OPINION / VIEWPOINT
Aborted Taiwan trip shows US won’t fight for island
Published: Jan 13, 2021 09:33 PM

Illustration: Liu Rui/GT

Editor's Note:

The US State Department on Tuesday called off all of its travel for the final eight days of the Trump administration, including US Ambassador to the UN Kelly Craft's planned trip to the island of Taiwan. It said that the move was done to support the presidential transition of the incoming Biden administration. Was that the real reason? What does such a decision mean? Have there been any changes in US domestic politics? Two Chinese scholars on Taiwan question shared their views with the Global Times.

Zhang Hua, an associate research fellow of the Institute of Taiwan Studies, Chinese Academy of Social Sciences

It appears to be part of the power transition between the administrations of Trump and Biden. In the aftermath of the Capitol riots last week, the pace of power transition has accelerated.

China's opposition may also have contributed to the cancellation of the Taiwan trip. When US Secretary of State Mike Pompeo announced Craft's visit to the island, Chinese Foreign Ministry Spokesperson Hua Chunying on January 7 reiterated China's stance by saying that "China firmly opposes any forms of official exchange between the US and the Taiwan region." Both administrations of Trump and Biden must have felt pressure from China.

The incoming Biden administration is aware that if it indulges the Trump administration to undermine China-US ties and play with fire on the Taiwan question, the one in trouble will be the Biden administration itself. From the perspective of US national interests, Biden should take effective measures to prevent the madness of the Trump administration from endangering his own.

However, Trump's aggressive moves in terms of the Taiwan question may serve the interests of the Biden administration as long as they don't cross the red line. They can be regarded as the Trump administration's diplomatic legacy. In this scenario, Biden can have more bargaining chips in terms of the Taiwan question to negotiate with China. In this context, China's response is of great significance. If it comes as remarkable, Biden will know where China's bottom line is and make steps backward.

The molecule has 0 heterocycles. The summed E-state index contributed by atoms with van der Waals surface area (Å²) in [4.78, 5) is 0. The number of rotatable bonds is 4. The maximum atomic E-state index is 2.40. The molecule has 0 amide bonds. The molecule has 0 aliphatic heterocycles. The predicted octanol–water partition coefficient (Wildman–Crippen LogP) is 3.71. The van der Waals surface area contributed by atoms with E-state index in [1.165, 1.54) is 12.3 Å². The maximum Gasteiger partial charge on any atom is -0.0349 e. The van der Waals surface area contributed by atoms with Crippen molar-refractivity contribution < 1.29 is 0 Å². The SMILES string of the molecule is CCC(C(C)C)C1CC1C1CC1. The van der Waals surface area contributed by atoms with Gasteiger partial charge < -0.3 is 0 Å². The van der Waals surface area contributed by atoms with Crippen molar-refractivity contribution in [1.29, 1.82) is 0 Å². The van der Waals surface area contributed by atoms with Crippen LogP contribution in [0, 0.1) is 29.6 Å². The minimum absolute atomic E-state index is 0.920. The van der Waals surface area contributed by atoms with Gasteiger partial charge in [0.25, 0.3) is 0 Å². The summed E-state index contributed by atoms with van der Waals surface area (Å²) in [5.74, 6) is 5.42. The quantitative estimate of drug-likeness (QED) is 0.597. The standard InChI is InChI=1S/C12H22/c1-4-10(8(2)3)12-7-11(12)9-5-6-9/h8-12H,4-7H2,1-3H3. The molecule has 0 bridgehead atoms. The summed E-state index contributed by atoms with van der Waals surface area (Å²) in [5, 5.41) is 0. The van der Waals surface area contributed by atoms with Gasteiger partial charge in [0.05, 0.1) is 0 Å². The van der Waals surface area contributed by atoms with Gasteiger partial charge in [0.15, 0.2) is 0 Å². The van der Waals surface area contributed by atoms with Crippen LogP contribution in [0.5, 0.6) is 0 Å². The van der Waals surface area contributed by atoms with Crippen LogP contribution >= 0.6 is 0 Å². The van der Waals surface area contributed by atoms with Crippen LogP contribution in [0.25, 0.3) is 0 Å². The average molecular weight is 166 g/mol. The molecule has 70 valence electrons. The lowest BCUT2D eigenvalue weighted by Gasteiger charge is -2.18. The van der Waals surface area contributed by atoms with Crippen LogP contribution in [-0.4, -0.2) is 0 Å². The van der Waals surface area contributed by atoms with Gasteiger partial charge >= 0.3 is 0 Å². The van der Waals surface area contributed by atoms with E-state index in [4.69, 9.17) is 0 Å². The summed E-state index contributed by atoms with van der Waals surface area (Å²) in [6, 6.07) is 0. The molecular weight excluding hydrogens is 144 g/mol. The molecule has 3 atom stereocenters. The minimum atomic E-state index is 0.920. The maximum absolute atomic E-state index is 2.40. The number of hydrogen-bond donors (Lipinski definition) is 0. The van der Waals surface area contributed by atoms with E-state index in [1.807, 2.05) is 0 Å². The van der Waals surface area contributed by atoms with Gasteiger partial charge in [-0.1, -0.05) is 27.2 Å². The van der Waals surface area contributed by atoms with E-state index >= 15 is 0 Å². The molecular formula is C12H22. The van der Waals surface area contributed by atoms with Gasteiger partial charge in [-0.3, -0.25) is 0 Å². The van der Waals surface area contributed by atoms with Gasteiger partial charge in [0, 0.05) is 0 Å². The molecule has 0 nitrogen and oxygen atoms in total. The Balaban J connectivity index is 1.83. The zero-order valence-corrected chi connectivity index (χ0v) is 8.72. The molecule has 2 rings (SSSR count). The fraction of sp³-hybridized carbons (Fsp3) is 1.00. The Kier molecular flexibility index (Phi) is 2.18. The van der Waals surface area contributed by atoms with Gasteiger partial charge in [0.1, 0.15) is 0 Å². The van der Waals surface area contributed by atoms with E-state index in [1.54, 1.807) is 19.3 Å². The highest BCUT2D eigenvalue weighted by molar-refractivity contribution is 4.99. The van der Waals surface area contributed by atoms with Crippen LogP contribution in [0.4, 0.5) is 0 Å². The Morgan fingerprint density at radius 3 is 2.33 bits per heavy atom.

The cancellation of the Taiwan trip also sends a strong signal that the US will never fight for Taiwan. Taiwan is far away from the US, and the US will not start a comprehensive competition and confrontation against the Chinese mainland for the sake of protecting the island. Taiwan must have seen such a sign as well. But due to the political interests of Taiwan authorities or Taiwan secessionists, they have pretended not to see it. 

In other words, Taiwan secessionists will use China-US strategic competition to achieve their political goals and push their agenda forward. In fact, the US and Taiwan secessionists have been taking advantage of each other. It is just that they have different goals - the US wants to gain the upper hand in the strategic competition with China, while Taiwan secessionists want to separate Taiwan from China.

Judging from Biden's statements, the US under his administration will still adhere to its one-China policy. But the policy is different from China's one-China principle. The US' one-China policy has some negative connotations - it includes the Taiwan Relations Act. But it does not include the "Six Assurance" Trump touted. 

Biden's position on the Taiwan question may be softer than that of Trump, but he will not change the course of using Taiwan to contain the Chinese mainland, nor will Biden stop selling arms to the island and supporting Taiwan's participation in international organizations. He would also allow Taiwan officials to visit the US for non-public or personal exchanges.